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Sialic acid-dependent binding specificities of Helicobacter pylori and influenza virus. Importance of different parts of the binding sequences

Författare och institution:
Petra Johansson (Institutionen för medicinsk och fysiologisk kemi)
Datum för examination:
Hörsal Arvid Carlsson, Academicum, Medicinaregatan 3, Göteborg, kl. 09.00
Sammanfattning (abstract):
Many viruses and bacteria adhere to host cell glycoconjugates in a specific manner, utilizing selected carbohydrate sequences. The aim of this work was to investigate at a molecular level the interactions of two important human pathogens, influenza virus and Helicobacter pylori, with sialylated carbohydrate structures. Influenza virus causes yearly epidemics and H. pylori is associated with common gastric diseases such as gastritis and duodenal ulcer and may contribute to development of gastric cancer. Detailed knowledge of the binding sequences may be of importance for development of new drugs against these microbes.In the present study, binding of human and avian influenza A viruses to sialylated epitopes was investigated, utilizing mixtures of gangliosides prepared from human leukocytes. The methods used were overlay of TLC plates with viruses and various lectins and antibodies, chemical modifications and mass spectrometry. The results showed a difference in binding between human and avian strains. The human virus recognized complex structures whereas the avian (duck) virus bound to both simple and complex species with a preference for less extended molecules. It was also shown that the binding of human virus was not dependent on the presence of sialyl-Lewis x or VIM-2 structures. In accordance with work from other laboratories the human virus recognized gangliosides with Ñ6-linked sialic acid, whereas the avian virus interacted with Ñ3-linked sialic acid. Recently it has been reported that chicken-specific influenza viruses (but not duck influenza viruses) also prefer complex carbohydrate structures as receptors. This is of interest because chicken influenza may be transferred to humans resulting in serious influenza symptoms and high mortality among patients.The interaction of H. pylori with sialylated carbohydrates was tested using a combination of various techniques including epitope dissection, i.e. chemical and enzymatic modifications of a known Neu5Ac-containing binding sequence followed by binding studies. As a model substance in these experiments sialyl-3-paragloboside (Neu5Ac Ñ3Gal Ò4GlcNAc Ò3Gal Ò4Glc Ò1Cer, S-3-PG) was used. The modifications included: oxidation of the sialic acid glycerol chain followed by reduction or coupling with methylamine and ethanolamine, methylation followed by reduction or amidation of the carboxyl group, lactonization, formation of lyso S-3-PG and N-acylation, de-N-acetylation and N-acylation. To evaluate the binding activity of the S-3-PG derivatives to H. pylori TLC overlay assay was used. The binding to a panel of natural carbohydrate structures and neoglycolipids was also studied using TLC overlay assay and hemagglutination inhibition experiments. Some of the carbohydrates were, in addition, tested in a novel binding assay using labeled neoglycoproteins. The results showed that in the terminal trisaccharide, Neu5Ac Ñ3Gal Ò4GlcNAc, Neu5Ac and its three side chains are critical for the interaction, which indicates the participation of this sugar residue in a direct binding to the bacterial adhesin. Parts of Gal also seem to be involved in this process since Neu5Ac Ñ £Gal but not free Neu5Ac turned out to be active as inhibitor. However, the third monosaccharide (GlcNAc) seems to have an auxiliary role, probably as a guiding carrier for the binding area. This sugar residue may be modified at C2 and C3 without loss of the activity. Other sugars of the core chain, especially additional N-acetyllactosamine units, may also be of importance for the definition of the extended epitope and its presentation on cell membranes and in vivo recognition by H. pylori. The current treatment of H. pylori is based on the use of antibiotics, which may induce antibiotic-resistance. Therefore an alternative treatment is required.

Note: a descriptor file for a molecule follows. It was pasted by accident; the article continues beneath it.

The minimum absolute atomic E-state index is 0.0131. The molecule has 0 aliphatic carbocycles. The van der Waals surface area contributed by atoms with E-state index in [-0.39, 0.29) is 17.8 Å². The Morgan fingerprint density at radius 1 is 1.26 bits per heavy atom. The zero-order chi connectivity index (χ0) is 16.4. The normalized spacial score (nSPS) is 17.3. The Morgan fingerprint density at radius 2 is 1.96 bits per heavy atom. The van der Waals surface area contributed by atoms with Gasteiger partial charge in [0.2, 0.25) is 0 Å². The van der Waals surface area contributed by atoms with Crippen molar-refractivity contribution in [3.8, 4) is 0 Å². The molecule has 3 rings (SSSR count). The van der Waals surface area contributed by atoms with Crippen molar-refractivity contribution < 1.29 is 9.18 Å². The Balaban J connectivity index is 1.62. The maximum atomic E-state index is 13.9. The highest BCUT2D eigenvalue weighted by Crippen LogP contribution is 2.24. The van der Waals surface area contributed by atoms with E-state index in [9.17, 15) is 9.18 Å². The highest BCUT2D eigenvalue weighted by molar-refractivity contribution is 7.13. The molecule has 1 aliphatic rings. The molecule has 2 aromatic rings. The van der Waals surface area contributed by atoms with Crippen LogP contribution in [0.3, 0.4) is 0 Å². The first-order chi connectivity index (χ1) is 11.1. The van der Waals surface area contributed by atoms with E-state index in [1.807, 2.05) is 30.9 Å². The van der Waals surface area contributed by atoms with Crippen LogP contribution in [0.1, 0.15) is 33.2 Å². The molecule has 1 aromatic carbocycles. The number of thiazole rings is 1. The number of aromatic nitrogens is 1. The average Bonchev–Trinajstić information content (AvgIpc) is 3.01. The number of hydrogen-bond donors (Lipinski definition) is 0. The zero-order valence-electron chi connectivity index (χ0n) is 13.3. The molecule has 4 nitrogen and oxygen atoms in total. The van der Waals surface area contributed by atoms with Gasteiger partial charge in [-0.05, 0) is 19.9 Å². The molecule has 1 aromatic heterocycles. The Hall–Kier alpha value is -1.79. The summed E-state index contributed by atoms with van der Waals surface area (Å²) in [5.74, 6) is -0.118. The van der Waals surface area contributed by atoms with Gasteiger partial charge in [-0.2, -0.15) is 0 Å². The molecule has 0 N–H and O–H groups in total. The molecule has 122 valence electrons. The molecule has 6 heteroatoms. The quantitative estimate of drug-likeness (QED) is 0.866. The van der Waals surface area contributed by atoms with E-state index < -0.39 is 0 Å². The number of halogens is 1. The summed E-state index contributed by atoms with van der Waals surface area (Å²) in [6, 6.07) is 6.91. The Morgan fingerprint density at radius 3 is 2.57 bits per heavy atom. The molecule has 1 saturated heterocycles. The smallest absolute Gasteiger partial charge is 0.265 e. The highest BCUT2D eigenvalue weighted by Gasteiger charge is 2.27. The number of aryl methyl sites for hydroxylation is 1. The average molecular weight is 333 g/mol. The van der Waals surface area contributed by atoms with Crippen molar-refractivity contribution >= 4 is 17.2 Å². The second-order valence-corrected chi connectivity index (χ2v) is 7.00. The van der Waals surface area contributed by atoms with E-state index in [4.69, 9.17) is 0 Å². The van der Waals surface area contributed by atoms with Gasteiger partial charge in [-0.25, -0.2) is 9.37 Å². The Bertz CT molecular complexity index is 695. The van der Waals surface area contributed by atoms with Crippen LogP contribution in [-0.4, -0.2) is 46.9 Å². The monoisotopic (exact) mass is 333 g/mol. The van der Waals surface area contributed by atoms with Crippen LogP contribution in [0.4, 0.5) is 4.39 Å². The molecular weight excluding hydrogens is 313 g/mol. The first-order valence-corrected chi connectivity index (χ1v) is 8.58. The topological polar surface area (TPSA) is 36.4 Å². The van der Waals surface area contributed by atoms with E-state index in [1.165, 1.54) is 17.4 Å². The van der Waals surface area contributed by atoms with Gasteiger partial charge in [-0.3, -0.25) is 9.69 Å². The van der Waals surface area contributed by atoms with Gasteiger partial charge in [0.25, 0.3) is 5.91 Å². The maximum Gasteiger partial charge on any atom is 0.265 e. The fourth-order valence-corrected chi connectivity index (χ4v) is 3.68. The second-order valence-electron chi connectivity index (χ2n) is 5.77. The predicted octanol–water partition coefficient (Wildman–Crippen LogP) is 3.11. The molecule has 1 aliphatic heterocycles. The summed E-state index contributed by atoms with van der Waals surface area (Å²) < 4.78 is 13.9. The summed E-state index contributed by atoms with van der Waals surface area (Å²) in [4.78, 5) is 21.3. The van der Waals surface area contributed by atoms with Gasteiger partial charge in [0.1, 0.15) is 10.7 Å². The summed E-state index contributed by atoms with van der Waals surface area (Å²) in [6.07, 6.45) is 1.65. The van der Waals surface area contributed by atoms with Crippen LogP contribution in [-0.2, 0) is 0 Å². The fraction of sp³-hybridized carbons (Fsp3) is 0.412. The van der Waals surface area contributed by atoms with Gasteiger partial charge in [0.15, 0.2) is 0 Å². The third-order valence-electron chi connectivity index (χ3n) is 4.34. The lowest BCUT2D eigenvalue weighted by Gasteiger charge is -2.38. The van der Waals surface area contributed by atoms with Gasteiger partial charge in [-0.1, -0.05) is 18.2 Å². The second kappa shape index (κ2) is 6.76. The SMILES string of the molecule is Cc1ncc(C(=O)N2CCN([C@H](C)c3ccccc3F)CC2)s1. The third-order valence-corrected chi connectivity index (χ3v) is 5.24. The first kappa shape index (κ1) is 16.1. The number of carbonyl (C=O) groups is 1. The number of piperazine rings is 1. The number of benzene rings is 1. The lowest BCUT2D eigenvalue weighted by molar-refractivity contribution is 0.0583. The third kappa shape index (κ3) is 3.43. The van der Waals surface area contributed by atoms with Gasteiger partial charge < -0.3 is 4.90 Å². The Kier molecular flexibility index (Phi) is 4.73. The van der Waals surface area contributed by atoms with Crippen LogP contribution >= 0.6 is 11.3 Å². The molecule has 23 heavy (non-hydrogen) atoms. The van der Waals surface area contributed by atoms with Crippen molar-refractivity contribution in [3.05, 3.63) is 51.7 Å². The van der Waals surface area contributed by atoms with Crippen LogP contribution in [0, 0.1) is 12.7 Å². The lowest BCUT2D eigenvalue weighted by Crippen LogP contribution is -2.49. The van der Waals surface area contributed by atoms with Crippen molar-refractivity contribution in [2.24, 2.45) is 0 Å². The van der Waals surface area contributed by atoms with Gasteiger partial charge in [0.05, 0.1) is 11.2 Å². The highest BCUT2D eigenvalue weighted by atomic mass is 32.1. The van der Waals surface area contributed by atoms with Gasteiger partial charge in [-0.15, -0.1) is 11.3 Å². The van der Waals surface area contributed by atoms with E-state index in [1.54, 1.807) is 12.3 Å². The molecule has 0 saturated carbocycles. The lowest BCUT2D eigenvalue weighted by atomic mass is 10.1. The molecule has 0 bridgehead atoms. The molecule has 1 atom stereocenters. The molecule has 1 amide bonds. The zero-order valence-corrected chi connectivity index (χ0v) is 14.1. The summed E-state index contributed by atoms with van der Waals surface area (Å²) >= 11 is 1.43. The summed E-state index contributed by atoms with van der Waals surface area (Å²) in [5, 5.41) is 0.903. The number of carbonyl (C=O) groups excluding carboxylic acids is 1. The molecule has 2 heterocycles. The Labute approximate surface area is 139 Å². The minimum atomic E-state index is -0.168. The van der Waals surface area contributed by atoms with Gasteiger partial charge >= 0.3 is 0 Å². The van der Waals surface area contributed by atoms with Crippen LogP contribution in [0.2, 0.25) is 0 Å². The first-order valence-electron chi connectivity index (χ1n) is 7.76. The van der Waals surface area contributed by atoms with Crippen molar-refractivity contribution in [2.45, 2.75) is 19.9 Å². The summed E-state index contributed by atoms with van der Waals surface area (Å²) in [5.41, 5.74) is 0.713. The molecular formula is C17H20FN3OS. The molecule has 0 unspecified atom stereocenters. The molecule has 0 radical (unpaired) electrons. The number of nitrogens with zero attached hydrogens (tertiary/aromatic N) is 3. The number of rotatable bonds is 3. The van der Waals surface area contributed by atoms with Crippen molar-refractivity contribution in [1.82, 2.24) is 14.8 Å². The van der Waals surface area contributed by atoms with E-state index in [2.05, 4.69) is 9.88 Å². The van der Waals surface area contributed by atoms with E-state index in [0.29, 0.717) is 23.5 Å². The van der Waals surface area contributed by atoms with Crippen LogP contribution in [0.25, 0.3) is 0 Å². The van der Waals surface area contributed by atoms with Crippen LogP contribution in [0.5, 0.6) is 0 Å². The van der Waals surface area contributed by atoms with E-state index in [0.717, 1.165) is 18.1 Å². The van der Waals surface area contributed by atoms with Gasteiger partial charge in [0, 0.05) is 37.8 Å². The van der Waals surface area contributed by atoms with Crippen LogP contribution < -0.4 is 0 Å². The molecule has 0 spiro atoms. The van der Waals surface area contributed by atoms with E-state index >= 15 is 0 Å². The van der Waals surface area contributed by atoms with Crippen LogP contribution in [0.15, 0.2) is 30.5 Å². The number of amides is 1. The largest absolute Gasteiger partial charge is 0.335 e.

Ämne (baseras på Högskoleverkets indelning av forskningsämnen):
sialic acid, carbohydrates, Helicobacter pylori, influenza virus, binding specificities, glycosphingolipids
Postens nummer:
Posten skapad:
2010-02-28 22:02

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